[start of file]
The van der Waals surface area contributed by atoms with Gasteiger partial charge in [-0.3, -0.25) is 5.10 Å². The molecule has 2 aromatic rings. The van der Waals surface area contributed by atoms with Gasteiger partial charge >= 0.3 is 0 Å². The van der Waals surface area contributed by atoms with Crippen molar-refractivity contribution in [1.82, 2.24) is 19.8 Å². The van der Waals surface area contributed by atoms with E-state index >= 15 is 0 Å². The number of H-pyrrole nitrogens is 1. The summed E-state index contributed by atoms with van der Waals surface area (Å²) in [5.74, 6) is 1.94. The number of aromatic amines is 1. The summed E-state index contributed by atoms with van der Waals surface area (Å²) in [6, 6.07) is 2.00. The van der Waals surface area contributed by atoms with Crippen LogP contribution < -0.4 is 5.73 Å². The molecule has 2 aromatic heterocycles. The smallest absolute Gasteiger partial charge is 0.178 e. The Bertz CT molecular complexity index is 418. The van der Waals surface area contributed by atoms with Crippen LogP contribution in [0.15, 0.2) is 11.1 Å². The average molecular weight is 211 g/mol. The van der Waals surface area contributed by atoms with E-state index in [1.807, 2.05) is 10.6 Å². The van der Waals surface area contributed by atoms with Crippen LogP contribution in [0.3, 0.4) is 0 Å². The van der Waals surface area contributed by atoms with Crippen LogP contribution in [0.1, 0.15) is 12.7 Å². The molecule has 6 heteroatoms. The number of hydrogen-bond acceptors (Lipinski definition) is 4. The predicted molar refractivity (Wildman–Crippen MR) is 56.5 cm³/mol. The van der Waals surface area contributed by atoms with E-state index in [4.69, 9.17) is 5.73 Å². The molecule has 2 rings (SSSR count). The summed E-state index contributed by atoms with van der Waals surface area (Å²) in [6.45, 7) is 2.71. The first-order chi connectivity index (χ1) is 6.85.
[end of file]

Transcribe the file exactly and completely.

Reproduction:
The van der Waals surface area contributed by atoms with Gasteiger partial charge in [-0.3, -0.25) is 5.10 Å². The molecule has 2 aromatic rings. The van der Waals surface area contributed by atoms with Gasteiger partial charge >= 0.3 is 0 Å². The van der Waals surface area contributed by atoms with Crippen molar-refractivity contribution in [1.82, 2.24) is 19.8 Å². The van der Waals surface area contributed by atoms with E-state index >= 15 is 0 Å². The number of H-pyrrole nitrogens is 1. The summed E-state index contributed by atoms with van der Waals surface area (Å²) in [5.74, 6) is 1.94. The number of aromatic amines is 1. The summed E-state index contributed by atoms with van der Waals surface area (Å²) in [6, 6.07) is 2.00. The van der Waals surface area contributed by atoms with Crippen LogP contribution < -0.4 is 5.73 Å². The molecule has 2 aromatic heterocycles. The smallest absolute Gasteiger partial charge is 0.178 e. The Bertz CT molecular complexity index is 418. The van der Waals surface area contributed by atoms with Crippen LogP contribution in [0.15, 0.2) is 11.1 Å². The average molecular weight is 211 g/mol. The van der Waals surface area contributed by atoms with E-state index in [1.807, 2.05) is 10.6 Å². The van der Waals surface area contributed by atoms with Crippen LogP contribution in [0.3, 0.4) is 0 Å². The van der Waals surface area contributed by atoms with Crippen LogP contribution in [0.1, 0.15) is 12.7 Å². The molecule has 6 heteroatoms. The number of hydrogen-bond acceptors (Lipinski definition) is 4. The predicted molar refractivity (Wildman–Crippen MR) is 56.5 cm³/mol. The van der Waals surface area contributed by atoms with E-state index in [4.69, 9.17) is 5.73 Å². The molecule has 2 rings (SSSR count). The summed E-state index contributed by atoms with van der Waals surface area (Å²) in [6.45, 7) is 2.71. The first-order chi connectivity index (χ1) is 6.85.